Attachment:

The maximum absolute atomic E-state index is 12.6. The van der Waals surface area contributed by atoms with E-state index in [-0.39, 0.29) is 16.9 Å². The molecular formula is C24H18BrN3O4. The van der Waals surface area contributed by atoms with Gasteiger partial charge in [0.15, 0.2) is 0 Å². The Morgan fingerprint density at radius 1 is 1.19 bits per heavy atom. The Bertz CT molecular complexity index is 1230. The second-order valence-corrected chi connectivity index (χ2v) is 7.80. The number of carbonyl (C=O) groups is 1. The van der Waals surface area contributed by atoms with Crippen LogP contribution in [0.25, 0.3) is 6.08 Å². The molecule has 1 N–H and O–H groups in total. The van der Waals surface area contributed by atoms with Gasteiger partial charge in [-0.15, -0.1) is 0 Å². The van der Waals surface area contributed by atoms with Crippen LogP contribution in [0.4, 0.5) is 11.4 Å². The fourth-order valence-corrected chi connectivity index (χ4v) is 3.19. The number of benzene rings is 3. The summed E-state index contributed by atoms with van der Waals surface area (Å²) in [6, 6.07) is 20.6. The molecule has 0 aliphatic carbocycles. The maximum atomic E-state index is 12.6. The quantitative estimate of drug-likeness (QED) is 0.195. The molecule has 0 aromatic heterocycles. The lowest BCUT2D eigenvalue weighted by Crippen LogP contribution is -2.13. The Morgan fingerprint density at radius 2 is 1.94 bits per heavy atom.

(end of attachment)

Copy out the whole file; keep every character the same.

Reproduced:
The maximum absolute atomic E-state index is 12.6. The van der Waals surface area contributed by atoms with E-state index in [-0.39, 0.29) is 16.9 Å². The molecular formula is C24H18BrN3O4. The van der Waals surface area contributed by atoms with Gasteiger partial charge in [0.15, 0.2) is 0 Å². The Morgan fingerprint density at radius 1 is 1.19 bits per heavy atom. The Bertz CT molecular complexity index is 1230. The second-order valence-corrected chi connectivity index (χ2v) is 7.80. The number of carbonyl (C=O) groups is 1. The van der Waals surface area contributed by atoms with Crippen LogP contribution in [0.25, 0.3) is 6.08 Å². The molecule has 1 N–H and O–H groups in total. The van der Waals surface area contributed by atoms with Gasteiger partial charge in [-0.15, -0.1) is 0 Å². The van der Waals surface area contributed by atoms with Crippen LogP contribution in [0.4, 0.5) is 11.4 Å². The fourth-order valence-corrected chi connectivity index (χ4v) is 3.19. The number of benzene rings is 3. The summed E-state index contributed by atoms with van der Waals surface area (Å²) in [6, 6.07) is 20.6. The molecule has 0 aliphatic carbocycles. The maximum atomic E-state index is 12.6. The quantitative estimate of drug-likeness (QED) is 0.195. The molecule has 0 aromatic heterocycles. The lowest BCUT2D eigenvalue weighted by Crippen LogP contribution is -2.13. The Morgan fingerprint density at radius 2 is 1.94 bits per heavy atom.